And yet, we do not. The West has a significant military advantage compared to any other individual country, or even any other coalition.
But if the tables were turned, what would happen? Do we imagine North Korea or Iran would be as calm and collected if they had thousands of nuclear weapons at their disposal? Or would they press the button without any further thought?
It is hard to imagine a more stupid or more dangerous way of making decisions than by putting those decisions in the hands of people who pay no price for being wrong.Thomas Sowell
And this is really the problem when the truth and ideas are not allowed to flow freely. It costs nothing for bureaucrats to block your idea, however wrong they may be. This is a strong argument against public funding of scientific research, where grant writing and persuasion become more important than any real opportunities for human advancement.
Apple or Microsoft or Google or Amazon did not need permission to start. They are based on a fundamental idea, on a set of truths about how to best provide a particular set of products and services. It is painfully clear when a company tries to hoodwink the public with a great marketing campaign for a shitty product.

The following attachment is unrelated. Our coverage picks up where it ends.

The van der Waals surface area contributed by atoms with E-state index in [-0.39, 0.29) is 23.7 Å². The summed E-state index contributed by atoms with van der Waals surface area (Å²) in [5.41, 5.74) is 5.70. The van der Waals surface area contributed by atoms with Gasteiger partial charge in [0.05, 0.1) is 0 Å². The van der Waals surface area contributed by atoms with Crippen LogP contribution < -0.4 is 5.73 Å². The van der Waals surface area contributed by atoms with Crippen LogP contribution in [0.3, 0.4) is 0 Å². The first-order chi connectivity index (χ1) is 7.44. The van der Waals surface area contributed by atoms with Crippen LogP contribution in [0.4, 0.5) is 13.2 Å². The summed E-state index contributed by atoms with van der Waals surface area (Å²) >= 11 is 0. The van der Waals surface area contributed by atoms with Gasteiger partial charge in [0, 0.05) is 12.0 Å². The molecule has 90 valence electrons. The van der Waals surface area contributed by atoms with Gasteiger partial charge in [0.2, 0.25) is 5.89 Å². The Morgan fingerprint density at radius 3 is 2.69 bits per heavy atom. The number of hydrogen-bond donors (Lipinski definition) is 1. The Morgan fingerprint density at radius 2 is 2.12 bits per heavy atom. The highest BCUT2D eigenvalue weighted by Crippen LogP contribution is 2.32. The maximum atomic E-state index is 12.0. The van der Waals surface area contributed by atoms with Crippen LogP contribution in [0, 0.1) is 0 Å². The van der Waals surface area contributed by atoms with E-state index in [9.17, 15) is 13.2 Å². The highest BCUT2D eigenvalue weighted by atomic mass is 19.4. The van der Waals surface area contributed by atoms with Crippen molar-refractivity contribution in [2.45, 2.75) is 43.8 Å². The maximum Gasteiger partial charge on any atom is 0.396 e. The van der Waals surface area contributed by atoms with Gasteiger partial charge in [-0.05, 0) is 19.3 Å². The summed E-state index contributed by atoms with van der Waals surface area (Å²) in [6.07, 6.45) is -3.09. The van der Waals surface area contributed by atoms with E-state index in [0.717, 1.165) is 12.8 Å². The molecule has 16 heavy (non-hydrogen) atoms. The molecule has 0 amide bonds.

And so, it is best when there are few gatekeepers on the dissemination of free speech and ideas. Yes, some bad ideas will spread, of course, they will. All the misinformation about the COVID19 vaccines was terrible, and yet the truth revealed itself. At one point, more than 99.2% of COVID19 hospital deaths in the US were from those who voluntarily did not take the vaccines. In this case, people paid the ultimate price for following bad ideas, but their deaths also served as a lesson for others.